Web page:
The ignorant crowd are the people who simply do not know or understand Christianity. Many in the younger generations today did not grow up in Christian homes or in a Christian culture or sub-culture and, therefore, have virtually no true understanding of the Christian message. Christianity is more understood as a voting block, some kind of political affiliation, or having espoused conservative ethical and moral positions on cultural issues. When you aske them about Christianity, you typically get superficial answers because they simply don’t know much about true, biblical Christianity. Being ignorant does not necessarily mean being opposed; rather, they simply have not had nearly as much access and exposure to true Christianity in their lifetime. Contemporary sociologists and researchers have described the ignorant crowd as the “nones”—those who do not ascribe to any belief system and don’t want to be labeled as such.

-3 to -4 | Indifferent

The indifferent crowd are the people who don’t want you talking about Christianity in the public square. They would rather not be inundated with Facebook posts talking about Jesus or the Bible. If you are a Christian, fine. Just don’t bring it into their world or in their conversations. They don’t care that you are a Christian so long as you keep it to yourself. They may have ideas of spirituality, but it is often without any consistent worldview; rather, it is more a la carte, self-selective spirituality where they pick and choose the aspects of various belief systems they find palatable to them. The indifferent crowd find their philosophical underpinnings in moral relativism and subjective truth (I determine what is right and wrong, and I have the right to define what is true for me). They have little to no access to true Christianity because (a) they don’t care about it personally or find it needful, and (b) they do not have Christian friends, family, or acquaintances who are regularly engaged in their lives.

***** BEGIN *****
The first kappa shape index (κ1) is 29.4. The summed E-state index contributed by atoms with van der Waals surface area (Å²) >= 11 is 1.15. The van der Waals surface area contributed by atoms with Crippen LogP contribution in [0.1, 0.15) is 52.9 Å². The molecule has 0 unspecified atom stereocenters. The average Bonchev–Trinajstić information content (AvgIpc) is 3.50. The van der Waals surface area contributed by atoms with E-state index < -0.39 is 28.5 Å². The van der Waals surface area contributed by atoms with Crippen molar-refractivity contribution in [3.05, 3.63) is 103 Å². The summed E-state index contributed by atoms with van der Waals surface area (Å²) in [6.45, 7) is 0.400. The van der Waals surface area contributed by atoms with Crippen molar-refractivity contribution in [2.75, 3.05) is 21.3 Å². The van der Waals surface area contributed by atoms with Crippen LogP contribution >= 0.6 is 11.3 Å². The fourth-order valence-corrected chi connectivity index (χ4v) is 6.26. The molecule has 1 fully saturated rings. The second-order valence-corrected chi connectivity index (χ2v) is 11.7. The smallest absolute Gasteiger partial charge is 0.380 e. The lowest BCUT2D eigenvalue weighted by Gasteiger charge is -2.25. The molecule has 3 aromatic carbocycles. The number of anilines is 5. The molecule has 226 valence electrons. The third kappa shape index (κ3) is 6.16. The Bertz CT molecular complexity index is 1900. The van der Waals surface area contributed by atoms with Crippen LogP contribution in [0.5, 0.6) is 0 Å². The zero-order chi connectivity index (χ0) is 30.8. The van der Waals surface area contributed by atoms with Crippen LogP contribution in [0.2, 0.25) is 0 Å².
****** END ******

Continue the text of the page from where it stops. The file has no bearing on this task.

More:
-4 to -5 | Militant

The militant crowd are the people who don’t want to be Christians and don’t want anyone else to be Christians, either. They are hostile to the Christian faith and don’t mind letting you know it. For most if not all of them, their aggression is due to a direct confrontation to their way of life. While the atheist or agnostic may say they do not believe in God from an intellectual standpoint, almost invariably, the issue is not an intellectual impasse but rather a moral confrontation. They do not want to be told what you must believe and how you must live. The militant, anti-authoritarian culture disavows any higher authority than the self. Christianity says there is one ultimate authority, God, to whom all men must give an account and be judged. The militant crowd wants no accountability to a God they do not believe in, and any time truth statements are made to them, they do not merely find them intellectually implausible, but morally reprehensible. The overwhelming number of people in the militant crowd are unreached and unengaged from the Christian community due to their militant attitudes toward Christianity as well the cultural retreat of Christendom into their own ghettos (sub-cultures) in recent decades.

Again, these descriptions are not intended to be exhaustive. They are my attempt to provide a perspective on post-Christendom and the world around us. I believe there has been a considerable shift over the past decade (or two) toward paganism, where the majority of non-Christians today are ignorant, indifferent, and militant.

In my next post, I will explain two paradigms of ministry by local churches and why the predominant paradigm, though effective in Christendom, will not be effective in post-Christendom.

Tim Brister is a pastor and elder at Grace Baptist Church. Find out more on his blog: Provocations and Pantings.